aggressive treatment (corticosteroids plus cyclophosphamide).
MRI evidence of meningeal enhancement has
also been reported in patients with antineutrophil cytoplasmic autoantibody–positive vasculitis, particularly in
Wegener’s granulomatosis (16–18). However, these patients usually have a pachymeningeal pattern of meningeal enhancement, and leptomeningeal enhancement
has been reported to occur infrequently (16,17). Neurosarcoidosis and infections are also causes of meningeal
enhancement (19–21). The findings required to make a
diagnosis of neurosarcoidosis are the presence of the
disease in another organ, involvement of the cranial
nerves (in particular, the optic nerve), and histologic
confirmation with evidence of granulomas and absence
of the classic changes of vasculitis in the CNS (19,20). A
diagnosis of Wegener’s granulomatosis, infection, or
neurosarcoidosis was excluded in our patients on the
basis of isolated CNS involvement, clinical, laboratory,
and radiologic findings, and histologic characteristics.
Four of our patients had associated cerebral
amyloid angiopathy (CAA). In our entire clinical series
of 101 patients with PCNSV (8), CAA was significantly
more frequent in patients with meningeal enhancement
than in those without. Although PCNSV and CAA are
generally considered to be unrelated, cases with granulomatous CNS vasculitis and CAA have been described
(22–25). This association is unlikely to be fortuitous, and
it has been proposed to represent a distinct entity that is
a variant of PCNSV (24). As in our patients, angiographic evidence of vasculitis was not found in the few
patients previously described in the literature with CAA/
PCNSV who underwent angiography (22–24). Furthermore, as noted in the cases presented here, some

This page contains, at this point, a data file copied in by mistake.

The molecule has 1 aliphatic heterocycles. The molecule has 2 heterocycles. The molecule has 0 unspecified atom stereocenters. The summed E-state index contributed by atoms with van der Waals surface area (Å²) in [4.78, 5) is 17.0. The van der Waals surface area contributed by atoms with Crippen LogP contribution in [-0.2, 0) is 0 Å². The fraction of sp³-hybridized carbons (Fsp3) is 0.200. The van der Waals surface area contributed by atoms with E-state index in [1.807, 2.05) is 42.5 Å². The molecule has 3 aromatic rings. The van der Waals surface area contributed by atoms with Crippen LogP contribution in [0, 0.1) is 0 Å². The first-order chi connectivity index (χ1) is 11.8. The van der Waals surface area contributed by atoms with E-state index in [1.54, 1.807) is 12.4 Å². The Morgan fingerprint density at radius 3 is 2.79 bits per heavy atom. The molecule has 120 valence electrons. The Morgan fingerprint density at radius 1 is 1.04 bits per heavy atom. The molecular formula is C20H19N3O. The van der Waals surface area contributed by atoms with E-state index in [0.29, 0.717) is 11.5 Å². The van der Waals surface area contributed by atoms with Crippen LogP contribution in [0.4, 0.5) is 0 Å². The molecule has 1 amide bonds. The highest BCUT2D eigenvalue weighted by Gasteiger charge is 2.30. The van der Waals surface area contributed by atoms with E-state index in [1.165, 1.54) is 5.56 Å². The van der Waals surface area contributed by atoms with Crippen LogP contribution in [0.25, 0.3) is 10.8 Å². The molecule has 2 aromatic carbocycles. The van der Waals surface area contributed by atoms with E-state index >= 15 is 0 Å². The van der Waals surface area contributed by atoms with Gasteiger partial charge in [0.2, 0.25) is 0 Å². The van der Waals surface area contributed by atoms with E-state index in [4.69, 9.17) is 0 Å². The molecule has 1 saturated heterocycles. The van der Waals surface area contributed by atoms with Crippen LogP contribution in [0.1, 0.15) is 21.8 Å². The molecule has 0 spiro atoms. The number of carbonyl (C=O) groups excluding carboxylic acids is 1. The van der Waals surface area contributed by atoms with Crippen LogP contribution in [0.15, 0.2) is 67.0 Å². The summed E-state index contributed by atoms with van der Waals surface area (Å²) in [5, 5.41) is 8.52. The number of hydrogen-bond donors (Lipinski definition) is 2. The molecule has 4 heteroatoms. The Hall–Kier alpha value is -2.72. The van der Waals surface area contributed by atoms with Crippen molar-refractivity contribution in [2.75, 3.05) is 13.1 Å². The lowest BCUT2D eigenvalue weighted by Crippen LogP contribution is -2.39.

patients with CAA/PCNSV had MRI evidence of prominent meningeal enhancement, which, when diffuse,
raised concerns about carcinomatous or inflammatory
meningitis (21,23). The earlier patients, similarly to ours,
had a sustained and rapid clinical improvement and
resolution of radiologic lesions with therapy. Therefore,
patients presenting with CAA/PCNSV and meningeal
enhancement seem to have a less progressive disease,
which is responsive to treatment, with a prognosis that is
apparently unaffected by the presence of amyloid angiopathy.
Our patients were different from the cases described by Calabrese and colleagues (4,26) as a subset of
PCNSV with a favorable course (benign angiopathy of
the CNS). Ours were pathologically documented as
having PCNSV, but available angiographic and MRA
findings were negative. All of our patients had CSF
abnormalities, and the course was not monophasic as
described in the series reported by Calabrese and colleagues. All of our patients had true vasculitis, whereas
“benign angiopathy of the CNS” is a heterogeneous
disorder that, in many patients, could be the result of a
reversible vasoconstriction without underlying vasculitis.
The medical literature on PCNSV is limited and
difficult to analyze since much of the current understanding comes from small case series, individual case
reports, and retrospective reviews of the literature. The
strength of the present study is the identification of a
clinical subset of patients who appear to have a less
progressive disease in the context of the largest cohort of
consecutive patients with PCNSV studied to date, with
well-defined and uniform case ascertainment and clinical followup.
Editing, proofreading, and reference verification were
provided by the Section of Scientific Publications at the Mayo
Dr. Brown had full access to all of the data in the study and
takes responsibility for the integrity of the data and the accuracy of the
data analysis.
Study design. Salvarani, Brown, Meschia, Giannini, Hunder.
Acquisition of data. Salvarani, Brown, Christianson, Meschia, Giannini, Miller, Hunder.
Analysis and interpretation of data. Salvarani, Brown, Calamia, Christianson, Huston, Meschia, Giannini, Miller, Hunder.
Manuscript preparation. Salvarani, Brown, Calamia, Christianson,
Huston, Meschia, Hunder.
Statistical analysis. Brown, Christianson.
Funding assistance. Brown, Calamia.
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system: report of 8 new cases, review of the literature, and
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outcomes, subsets, central, benign, nervous, leptomeningeal, vasculitis, primary, system, enhancement, prominent